Protecting Those Working During COVID-19

Shawnee Love   •   March 23, 2020

Over the weekend, people across the country began coming to terms with the new reality. COVID is here. We all must stay home and stay away from others unless it is absolutely necessary to go out.

Now, employers across the country are trying to figure out what work is necessary and even possible in the new reality. And, if the work is critically important and can’t be done from home, then figuring out how to protect the workers who are coming to work is our next order of business.

Beyond working from home (how to effectively manage remote work is another blog for tomorrow), here is a summary of the actions employers can take to keep their workers safe in their workplaces:

  • Extra cleaning and sanitation. Sterilizing and disinfecting and scrubbing things down with soap constantly and certainly before and after shifts.
  • Provide extra hand sanitizing/ hand washing stations and extra clean supplies if employees wish to wipe things down themselves.
  • Organize your work areas such that social distancing is possible.  6.5′ between people please!  Another way to do this is to stagger shifts such that people have space to work away from others.
  • Offer personal protective equipment as available and effective. Do your homework here because I have seen a lot of conflicting information.  Reliable resources include your associations, public health agencies, centers for disease control, etc.
  • Put up signage directing those customers who feel sick or who have been exposed to those who may have been sick to stay home. Consider offering drop off or pick up services to those individuals rather than having them expose others to the virus.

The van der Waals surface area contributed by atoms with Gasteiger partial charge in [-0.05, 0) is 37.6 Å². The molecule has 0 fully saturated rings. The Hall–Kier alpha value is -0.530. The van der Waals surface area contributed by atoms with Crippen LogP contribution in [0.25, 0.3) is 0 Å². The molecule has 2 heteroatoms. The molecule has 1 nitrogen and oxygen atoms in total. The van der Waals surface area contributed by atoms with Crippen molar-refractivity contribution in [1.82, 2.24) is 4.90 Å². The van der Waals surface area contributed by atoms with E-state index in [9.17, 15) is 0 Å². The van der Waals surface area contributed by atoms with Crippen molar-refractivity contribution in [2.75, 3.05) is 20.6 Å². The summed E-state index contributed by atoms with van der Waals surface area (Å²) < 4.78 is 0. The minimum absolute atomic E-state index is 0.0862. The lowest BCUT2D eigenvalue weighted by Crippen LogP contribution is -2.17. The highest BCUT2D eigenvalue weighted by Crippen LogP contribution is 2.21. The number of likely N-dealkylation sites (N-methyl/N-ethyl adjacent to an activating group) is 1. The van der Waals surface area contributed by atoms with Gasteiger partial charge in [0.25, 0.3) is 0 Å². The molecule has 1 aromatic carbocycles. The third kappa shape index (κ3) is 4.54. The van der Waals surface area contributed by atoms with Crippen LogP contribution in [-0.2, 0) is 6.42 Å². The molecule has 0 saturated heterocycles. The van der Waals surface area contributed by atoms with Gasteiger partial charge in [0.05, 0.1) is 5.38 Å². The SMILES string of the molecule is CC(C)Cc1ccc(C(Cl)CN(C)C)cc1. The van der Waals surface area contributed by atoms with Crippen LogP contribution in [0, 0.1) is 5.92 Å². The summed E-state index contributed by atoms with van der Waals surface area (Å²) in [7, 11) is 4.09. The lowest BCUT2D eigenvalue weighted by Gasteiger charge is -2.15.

• Notify customers and patients regarding what services and products are and are not available in advance to minimize unnecessary trips and disappointed people.  To this end, never have our technology solutions been so important.  Social media, newsletters, online groups, networks and communities, chats, tweets, posts, shares, e-mail services, all are being leveraged extensively right now and I for one have been seriously impressed by how technology solution providers are stepping up.  Big tech companies are offering discounts, extra services and support to new and existing customers as well as continuing to employ and pay their workers remotely and be leaders in the global community for sharing knowledge, tools, and resources.
  • Prevent employees who could have or have been exposed to the virus from coming to work.  In order to protect all workers, you can ask employees to stay home if they are unwell. In fact, courtesy of a recent Globe and Mail article, here are a series of questions you can ask employees to ensure no one is coming to work sick:
    • Are you exhibiting symptoms of COVID-19? (Common symptoms include fever, cough, difficulty breathing, sore throat, sneezing)
    • Were you in close personal contact with anyone who has exhibited symptoms of COVID-19?
    • Were you in the same physical vicinity with anyone who is confirmed to have COVID-19 within the last several weeks?
    • Have you within the last 14 days travelled to an affected area where there was a COVID-19 outbreak (China, Iran, Italy…)?
    • Were you in close personal contact with anyone who travelled to an area with a COVID-19 outbreak within the last 14 days?
    • Actually, these last two questions could be replaced with “Have you or anyone you are in close personal contact with travelled outside of Canada within the last 14 days?”
    • If the answer is Yes to any of these questions, you can and should tell that employee to stay home for the quarantine period of 14 days or for 7 days after all symptoms end (whichever is longer). 
      • For quarantining individuals, the Canadian safety net is good because there are sickness benefits under Employment Insurance which kick in with no waiting period. Issue the ROE and know you are doing the right thing.

At LoveHR, we are lucky to be able to work remotely and offer advice and services via video, phone and email. But we know that workers coming in to work are often scared of this virus and worry if they are at more risk by being at work.  As such, we encourage you to make a communication plan regarding how you are keeping your employees (and customers) safe during this pandemic.

We will get through this if we all do our part, work together, share best practices, support each other and buy local. If we can help, don’t hesitate to reach out- 778.754.5683 or